Another response system is the Gold–silver–bronze command structure, which is used by emergency services in the United Kingdom and other countries. The system has three levels of command: a gold commander sets the overall strategy, a silver commander is in direct charge of those at the scene and bronze commanders direct responders on the ground. An individual agency may use the system, or multiple agencies may use the system as they liaise. A common feature of the ICS and Gold-Silver-Bronze systems is that they create a separate command system to the agencies' usual hierarchy.

Usually as part of the wider management process in private organizations, incident management is followed by post-incident analysis where it is determined why the incident happened despite precautions and controls. This analysis is normally overseen by the leaders of the organization, with the view of preventing repetition of the incident through precautionary measures and often changes in policy. This information is then used as feedback to further develop the security policy and/or its practical implementation. In the United States, the National Incident Management System, developed by the Department of Homeland Security, integrates effective practices in emergency management into a comprehensive national framework. This often results in a higher level of contingency planning, exercise and training, as well as an evaluation of the management of the incident.[9]

Incident management software systems

Incident management software systems are designed for collecting consistent, time sensitive, documented incident report data. Many of these products include features to automate the approval process of an incident report or case investigation. These products may also have the ability to collect real time incident information such as time and date data. Additionally incident report systems will automatically send notifications, assign tasks and escalations to appropriate individuals depending on the incident type, priority, time, status and custom criteria. Modern products provide the ability for administrators to configure the Incident report forms as needed, create analysis reports and set access controls on the data. These incident reports may have the ability for customization that may best suit the organizations using the systems. Some of these products have the ability to collect images, video, audio and other data. Incident management software systems exist that relate directly to specific industries.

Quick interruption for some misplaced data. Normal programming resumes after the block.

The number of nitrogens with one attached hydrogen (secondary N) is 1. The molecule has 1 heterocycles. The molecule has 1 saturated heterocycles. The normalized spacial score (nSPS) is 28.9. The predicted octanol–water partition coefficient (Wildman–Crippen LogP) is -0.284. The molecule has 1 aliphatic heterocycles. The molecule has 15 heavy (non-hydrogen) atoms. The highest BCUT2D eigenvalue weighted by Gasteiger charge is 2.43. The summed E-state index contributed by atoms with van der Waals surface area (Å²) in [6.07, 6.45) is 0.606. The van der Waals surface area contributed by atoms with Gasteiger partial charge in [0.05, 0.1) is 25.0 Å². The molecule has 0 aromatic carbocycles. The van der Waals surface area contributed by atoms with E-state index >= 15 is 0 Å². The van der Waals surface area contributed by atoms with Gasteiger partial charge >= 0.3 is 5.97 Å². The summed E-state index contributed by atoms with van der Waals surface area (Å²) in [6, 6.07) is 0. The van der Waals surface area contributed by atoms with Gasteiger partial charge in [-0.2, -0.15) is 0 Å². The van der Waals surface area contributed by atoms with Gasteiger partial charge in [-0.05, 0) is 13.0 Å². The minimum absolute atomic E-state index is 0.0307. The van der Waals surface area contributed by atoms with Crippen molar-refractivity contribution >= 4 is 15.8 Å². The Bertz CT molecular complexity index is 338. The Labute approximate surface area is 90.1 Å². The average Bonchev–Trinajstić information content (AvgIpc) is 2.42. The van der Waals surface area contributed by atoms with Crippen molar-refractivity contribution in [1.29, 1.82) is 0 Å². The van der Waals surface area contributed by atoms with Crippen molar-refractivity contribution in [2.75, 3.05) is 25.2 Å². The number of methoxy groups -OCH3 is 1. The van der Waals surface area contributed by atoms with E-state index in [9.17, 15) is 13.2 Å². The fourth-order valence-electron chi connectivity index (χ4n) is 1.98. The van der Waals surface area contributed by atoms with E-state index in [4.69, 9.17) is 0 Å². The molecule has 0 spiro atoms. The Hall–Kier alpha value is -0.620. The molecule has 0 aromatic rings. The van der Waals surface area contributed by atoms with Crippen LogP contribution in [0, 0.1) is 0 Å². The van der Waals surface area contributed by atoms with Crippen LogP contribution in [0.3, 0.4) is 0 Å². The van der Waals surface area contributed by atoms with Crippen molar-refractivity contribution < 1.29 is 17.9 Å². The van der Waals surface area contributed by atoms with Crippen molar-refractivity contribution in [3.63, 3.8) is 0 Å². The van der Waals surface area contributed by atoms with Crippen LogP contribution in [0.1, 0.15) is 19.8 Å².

Root cause analysis

Main article: root cause analysis

Human factors

This section relies largely or entirely on a single source. Relevant discussion may be found on the talk page. Please help improve this article by introducing citations to additional sources.Find sources: "Incident management" – news · newspapers · books · scholar · JSTOR (January 2018)

During the root cause analysis, human factors should be assessed. James Reason conducted a study into the understanding of adverse effects of human factors.[10] The study found that major incident investigations, such as Piper Alpha and Kings Cross Underground Fire, made it clear that the causes of the accidents were distributed widely within and outside the organization. There are two types of events: active failure—an action that has immediate effects and has the likelihood to cause an accident—and latent or delayed action—events can take years to have an effect and are usually combined with triggering events that then cause the accident.

Active failures are unsafe acts (errors and violations) committed by, for instance, the operators of machinery and supervisors of tasks. It is the people at the human-system interface whose actions can have immediate adverse consequences.

Latent failures are created as the result of decisions taken at the higher echelons of an organisation. Their damaging consequences may lie dormant for a long time, only becoming evident when they combine with local triggering factors (e.g., the spring tide, the loading difficulties at Zeebrugge harbour, etc.) to breach the system's defences. Decisions taken in the higher echelons of an organization can trigger the events towards an accident becoming more likely, the planning, scheduling, forecasting, designing, policy making, etc., can have a slow burning effect. The actual unsafe act that triggers an accident can be traced back through the organization and the subsequent failures can be exposed, showing the accumulation of latent failures within the system as a whole that led to the accident becoming more likely and ultimately happening. Better improvement action can be applied, and reduce the likelihood of the event happening again.[11]

See also


  1. ^ a b UK, Small Business Service, Kingsgate House, 66-74 Victoria Street, London SW1E 6SW. "What qualifies as an 'incident'? | Business Link". Archived from the original on 2011-06-15. Retrieved 2018-01-04.
  2. ^ Glossary of Terms, The Business Continuity Institute Good Practice Guidelines 2010 Global Edition Archived 2015-04-30 at the Wayback Machine. Retrieved on 2015-09-03.
  3. ^ "List of NFPA Codes and Standards". 2013. Retrieved 10 April 2013.
  4. ^ "Incident Management |". 2012. Retrieved 10 April 2013.
  5. ^ "National Recovery Guidance - GOV.UK". 2007. Retrieved 10 April 2013.
  6. ^ "Civil Contingencies Act 2004". Expert Participation. 2012. Retrieved 10 April 2013.CS1 maint: others (link)
  7. ^ "ISO 31000 Risk management". 2009. Retrieved 13 April 2013.
  8. ^ Hacking Incidents 2009 – Interesting Data – Roger's Security Blog – Site Home – TechNet Blogs. (2010-03-12). Retrieved on 2012-11-17.
  9. ^ About the Contingency Planning and Incident Management Division | Homeland Security Archived April 2, 2012, at the Wayback Machine. (1999-02-22). Retrieved on 2012-11-17.
  10. ^ Reason J (June 1995). "Understanding adverse events: human factors". Quality in Health Care. 4 (2): 80–9. doi:10.1136/qshc.4.2.80. PMC 1055294. PMID 10151618.
  11. ^ O’Callaghan, Katherine Mary, Incident Management: Human Factors and Minimising Mean Time to Restore Archived 2011-09-17 at the Wayback Machine, Ph.D. Thesis, Australian Catholic University, 2010.

Further reading